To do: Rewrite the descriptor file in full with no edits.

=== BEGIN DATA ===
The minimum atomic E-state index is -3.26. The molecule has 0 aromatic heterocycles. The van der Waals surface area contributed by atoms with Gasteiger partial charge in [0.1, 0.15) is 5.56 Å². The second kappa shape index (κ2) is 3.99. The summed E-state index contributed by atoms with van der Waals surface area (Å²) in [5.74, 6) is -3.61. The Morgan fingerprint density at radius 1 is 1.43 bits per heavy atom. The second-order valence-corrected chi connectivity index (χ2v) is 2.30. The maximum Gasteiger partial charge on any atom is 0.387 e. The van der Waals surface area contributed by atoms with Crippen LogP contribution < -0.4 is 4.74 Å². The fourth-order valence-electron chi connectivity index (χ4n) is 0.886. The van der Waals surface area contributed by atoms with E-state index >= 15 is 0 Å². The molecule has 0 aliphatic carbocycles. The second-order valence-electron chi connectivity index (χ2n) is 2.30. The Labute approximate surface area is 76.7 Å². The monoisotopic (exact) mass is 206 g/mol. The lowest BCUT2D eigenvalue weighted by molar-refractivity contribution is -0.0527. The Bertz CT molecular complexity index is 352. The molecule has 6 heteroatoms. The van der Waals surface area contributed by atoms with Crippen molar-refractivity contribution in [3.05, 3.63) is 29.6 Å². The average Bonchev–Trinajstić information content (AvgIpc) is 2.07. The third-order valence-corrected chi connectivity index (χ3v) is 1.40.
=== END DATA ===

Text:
The minimum atomic E-state index is -3.26. The molecule has 0 aromatic heterocycles. The van der Waals surface area contributed by atoms with Gasteiger partial charge in [0.1, 0.15) is 5.56 Å². The second kappa shape index (κ2) is 3.99. The summed E-state index contributed by atoms with van der Waals surface area (Å²) in [5.74, 6) is -3.61. The Morgan fingerprint density at radius 1 is 1.43 bits per heavy atom. The second-order valence-corrected chi connectivity index (χ2v) is 2.30. The maximum Gasteiger partial charge on any atom is 0.387 e. The van der Waals surface area contributed by atoms with Crippen LogP contribution < -0.4 is 4.74 Å². The fourth-order valence-electron chi connectivity index (χ4n) is 0.886. The van der Waals surface area contributed by atoms with E-state index >= 15 is 0 Å². The molecule has 0 aliphatic carbocycles. The second-order valence-electron chi connectivity index (χ2n) is 2.30. The Labute approximate surface area is 76.7 Å². The monoisotopic (exact) mass is 206 g/mol. The lowest BCUT2D eigenvalue weighted by molar-refractivity contribution is -0.0527. The Bertz CT molecular complexity index is 352. The molecule has 6 heteroatoms. The van der Waals surface area contributed by atoms with Crippen molar-refractivity contribution in [3.05, 3.63) is 29.6 Å². The average Bonchev–Trinajstić information content (AvgIpc) is 2.07. The third-order valence-corrected chi connectivity index (χ3v) is 1.40.